Geoffrey Cone is a lawyer. He is also a partner at Cone Marshall Ltd. He specializes in the field of international trusts advisory. He mainly advises families or individuals that look to set their trust in other countries. He is based in Auckland. He holds an LLB degree from the University of Otago. He has also practiced in commercial litigations.
In the recent times, the media has made New Zealand’s foreign trust look so good which is not true as compared to other nations. The fact remains, it is not all that rosy in New Zealand. New Zealand does not rank any close to a tax haven, according to OECD. The main characteristics of places considered tax haven are; no tax or nominal tax imposed. Due to lack of openness, it leads to the poor flow of information with other governments. The gold standard for transparency is anchored in the 2002 OECD Model Agreement. This entails the interchange of data on tax matters. This agreement advocates for an international exchange of this data on this issues pertaining tax.
New Zealand has made effort to meet the required international standards. It has shown its commitment to leadership in tax transparency. It is illustrated by the handling of foreign trusts. In 2006, Michael Cullen introduced this new rules. These rules dictate that any New Zealand resident provides a Foreign Trust Disclosure form. This form, comprises of; trust deeds, details about the settlement and the addresses of the recipients. All these records must be documented and stored in New Zealand. Failure to which it attracts hefty fines.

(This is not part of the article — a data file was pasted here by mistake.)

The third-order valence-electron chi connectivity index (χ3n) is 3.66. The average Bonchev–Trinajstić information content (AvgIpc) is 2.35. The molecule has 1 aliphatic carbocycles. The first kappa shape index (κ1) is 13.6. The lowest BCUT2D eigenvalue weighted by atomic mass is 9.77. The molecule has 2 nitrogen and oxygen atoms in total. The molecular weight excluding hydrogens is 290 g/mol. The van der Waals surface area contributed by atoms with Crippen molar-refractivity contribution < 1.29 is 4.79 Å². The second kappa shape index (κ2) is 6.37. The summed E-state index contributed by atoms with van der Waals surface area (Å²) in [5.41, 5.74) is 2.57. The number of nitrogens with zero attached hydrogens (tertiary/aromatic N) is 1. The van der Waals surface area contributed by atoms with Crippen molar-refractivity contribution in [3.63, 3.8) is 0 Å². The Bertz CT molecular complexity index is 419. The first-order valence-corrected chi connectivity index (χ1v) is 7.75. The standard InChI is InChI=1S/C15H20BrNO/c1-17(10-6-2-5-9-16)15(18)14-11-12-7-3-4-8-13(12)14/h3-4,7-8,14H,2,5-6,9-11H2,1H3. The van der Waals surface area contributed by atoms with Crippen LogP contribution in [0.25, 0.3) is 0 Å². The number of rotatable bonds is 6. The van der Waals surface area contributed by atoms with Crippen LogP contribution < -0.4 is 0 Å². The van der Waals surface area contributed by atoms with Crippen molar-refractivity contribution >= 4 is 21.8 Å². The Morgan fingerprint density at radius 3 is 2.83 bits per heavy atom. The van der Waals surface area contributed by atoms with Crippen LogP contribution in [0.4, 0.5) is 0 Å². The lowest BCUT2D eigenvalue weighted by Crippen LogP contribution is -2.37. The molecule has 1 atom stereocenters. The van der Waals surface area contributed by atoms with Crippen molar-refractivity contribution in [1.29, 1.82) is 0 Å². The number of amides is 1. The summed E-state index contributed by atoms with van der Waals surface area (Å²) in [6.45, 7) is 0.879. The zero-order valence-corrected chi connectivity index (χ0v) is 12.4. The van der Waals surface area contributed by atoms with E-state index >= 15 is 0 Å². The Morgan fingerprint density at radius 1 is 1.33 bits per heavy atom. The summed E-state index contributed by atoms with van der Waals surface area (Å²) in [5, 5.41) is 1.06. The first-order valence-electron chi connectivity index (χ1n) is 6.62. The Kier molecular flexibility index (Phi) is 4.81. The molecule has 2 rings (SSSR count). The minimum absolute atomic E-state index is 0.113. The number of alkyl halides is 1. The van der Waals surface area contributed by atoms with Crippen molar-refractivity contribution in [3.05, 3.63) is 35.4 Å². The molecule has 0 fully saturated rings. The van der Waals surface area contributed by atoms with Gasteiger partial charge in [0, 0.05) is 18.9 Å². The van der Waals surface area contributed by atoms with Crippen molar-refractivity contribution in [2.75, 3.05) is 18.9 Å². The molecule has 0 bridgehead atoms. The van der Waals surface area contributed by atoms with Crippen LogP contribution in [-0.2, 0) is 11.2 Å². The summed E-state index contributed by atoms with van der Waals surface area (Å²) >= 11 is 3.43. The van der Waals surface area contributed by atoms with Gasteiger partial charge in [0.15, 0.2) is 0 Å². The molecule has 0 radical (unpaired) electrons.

In New Zealand, there are 39 double tax agreements. This enables in curbing the vice of tax evasion. It has signed an additional 20 tax exchange treaties. This will facilitate to reduce challenges of tax avoidance at the cross- border trade. In New Zealand, there is a rapid increase in the number of foreign trusts. This growth is attributed to the fact that New Zealand is considered as a safe and stable country. It is safe and stable with regard to the legal jurisprudence and a good judiciary infrastructure.
In New Zealand, lawyers contribute a huge chunk of the service providers. This enhances the interactions with members of International Society Trust and Estate Practitioners (STEP). All this improves the country’s reputation on tax matters. New Zealand is not a tax haven, but it surely is in the same league with countries like Singapore on tax transparency.